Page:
“Miraculously, the new well has much more volume of water than anticipated. All our students and staff were lit up, and for the first time ever water overflow in abundance to the church, my house and the dormitory. My heart was overflowing with joy and tears in my eyes to see fresh water running in to our house, showers and kitchen. We all had refreshing shower in the afternoon of November 20th, 2015. This is the end of the drought and opening of a new refreshing year 2016 and the years ahead.” (Pastor Titus Luther, National Leader, Solomon Islands Foursquare Church)
It is hard for those of us who live in Oregon to imagine life without water. Yet the clean water we enjoy is a luxury very few people in the world enjoy. According to the United Nations,
- 884 million people in the world lack access to safe water supplies.
- More than 840,000 people die each year from water-related disease.
- In many developing countries, millions of women spend several hours a day collecting water from distant, often polluted sources. (as pictured below)
- More than 1/2 of all primary schools in developing countries don’t have adequate water facilities and nearly 2/3 lack adequate sanitation.
- Clean water is one aspect of improving sustainable food production in order to reduce poverty and hunger.
- By 2025, 1.8 billion people will be living in countries or regions with absolute water scarcity, and two-thirds of the world’s population could be living under water stressed conditions.
- Every $1 spent on water and sanitation generates $8 as a result of saved time, increased productivity and reduced health care costs.
The water tower shown here was constructed by our friends in Solomon Islands in order to serve their campus with abundant clean water. Prior to the deep-water well that we drilled (75 feet deep), the property had two shallow wells that were used for cleaning, drinking (after being boiled) and cooking. The deep well provides clean, drinkable water. As Titus himself says, this is a game changer. The water will serve not only the campus school (100 K-6 kids) and institute (training 35 live-in pastors), but will also be given to the surrounding community as living water. That is what abundance does!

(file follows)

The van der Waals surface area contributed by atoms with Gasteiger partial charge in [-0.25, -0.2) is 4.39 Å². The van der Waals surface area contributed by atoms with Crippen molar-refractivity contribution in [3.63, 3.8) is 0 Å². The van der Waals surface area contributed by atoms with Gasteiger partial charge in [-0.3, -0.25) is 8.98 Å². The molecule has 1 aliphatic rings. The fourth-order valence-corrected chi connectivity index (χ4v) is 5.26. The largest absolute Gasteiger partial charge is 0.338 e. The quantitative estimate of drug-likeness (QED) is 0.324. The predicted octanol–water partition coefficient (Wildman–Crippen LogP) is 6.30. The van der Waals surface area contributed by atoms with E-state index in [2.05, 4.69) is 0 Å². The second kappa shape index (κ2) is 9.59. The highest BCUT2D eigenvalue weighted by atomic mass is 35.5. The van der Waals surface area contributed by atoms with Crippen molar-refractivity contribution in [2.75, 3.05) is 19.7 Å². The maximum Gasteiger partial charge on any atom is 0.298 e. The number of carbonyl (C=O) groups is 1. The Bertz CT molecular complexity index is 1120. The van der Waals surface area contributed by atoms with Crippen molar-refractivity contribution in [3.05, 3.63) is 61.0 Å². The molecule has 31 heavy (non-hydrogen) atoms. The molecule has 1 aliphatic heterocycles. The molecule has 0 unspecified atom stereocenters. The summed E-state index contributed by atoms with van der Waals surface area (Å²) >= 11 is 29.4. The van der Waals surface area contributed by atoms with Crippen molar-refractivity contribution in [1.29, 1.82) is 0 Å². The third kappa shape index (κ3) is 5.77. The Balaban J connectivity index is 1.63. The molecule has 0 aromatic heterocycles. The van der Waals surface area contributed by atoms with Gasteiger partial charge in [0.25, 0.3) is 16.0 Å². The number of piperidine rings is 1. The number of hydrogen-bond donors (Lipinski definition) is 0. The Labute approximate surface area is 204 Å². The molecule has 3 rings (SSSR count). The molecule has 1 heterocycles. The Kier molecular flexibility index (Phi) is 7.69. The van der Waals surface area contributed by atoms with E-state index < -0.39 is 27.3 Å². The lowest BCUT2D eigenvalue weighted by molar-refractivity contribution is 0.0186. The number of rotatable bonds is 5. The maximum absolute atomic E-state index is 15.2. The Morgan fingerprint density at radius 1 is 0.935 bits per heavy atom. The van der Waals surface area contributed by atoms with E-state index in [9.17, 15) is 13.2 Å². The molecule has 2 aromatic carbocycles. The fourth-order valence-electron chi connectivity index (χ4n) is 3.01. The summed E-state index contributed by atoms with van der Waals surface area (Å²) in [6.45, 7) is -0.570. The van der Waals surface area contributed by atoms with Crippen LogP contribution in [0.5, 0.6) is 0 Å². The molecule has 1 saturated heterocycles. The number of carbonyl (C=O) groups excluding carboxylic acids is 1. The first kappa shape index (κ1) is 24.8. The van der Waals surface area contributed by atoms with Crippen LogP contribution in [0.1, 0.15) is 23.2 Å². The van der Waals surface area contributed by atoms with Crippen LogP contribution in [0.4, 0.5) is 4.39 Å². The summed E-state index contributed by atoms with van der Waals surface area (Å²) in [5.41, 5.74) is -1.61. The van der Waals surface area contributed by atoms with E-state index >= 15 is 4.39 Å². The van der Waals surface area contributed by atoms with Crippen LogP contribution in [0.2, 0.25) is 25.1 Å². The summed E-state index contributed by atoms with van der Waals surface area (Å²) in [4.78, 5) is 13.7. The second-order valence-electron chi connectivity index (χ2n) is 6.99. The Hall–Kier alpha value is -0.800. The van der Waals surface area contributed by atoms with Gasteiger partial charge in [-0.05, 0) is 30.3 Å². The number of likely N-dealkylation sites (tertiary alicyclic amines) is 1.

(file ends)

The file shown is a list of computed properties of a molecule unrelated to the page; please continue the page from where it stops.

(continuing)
Three years ago I was in the Solomon Islands and saw the work Titus is doing. He has an outreach center that feeds street kids in Honiara, Guadalcanal. When some of the kids show the heart for the Gospel, he invites them to live at the institute. There they prepare for ministry or higher education. In the second year they are sent out as missionaries to the more than 300 occupied islands of the Solomons. After graduation, many will go to these islands to plant churches and remain as the pastors.
This is the nature of Christian Advocacy. Titus loves the unwanted children of the streets of Honiara. He has advocated for them for a completely different life. Then he invites fellow advocates with unique skills and resources to be a part of his plan. We were privileged to partner with Grace Covenant Church in North Carolina in the development of this water system. Titus and his team is changing the world of the Solomon Islands!
“And whoever gives one of these little ones even a cup of cold water because he is a disciple, truly, I say to you, he will by no means lose his reward.” (Matthew 10:42)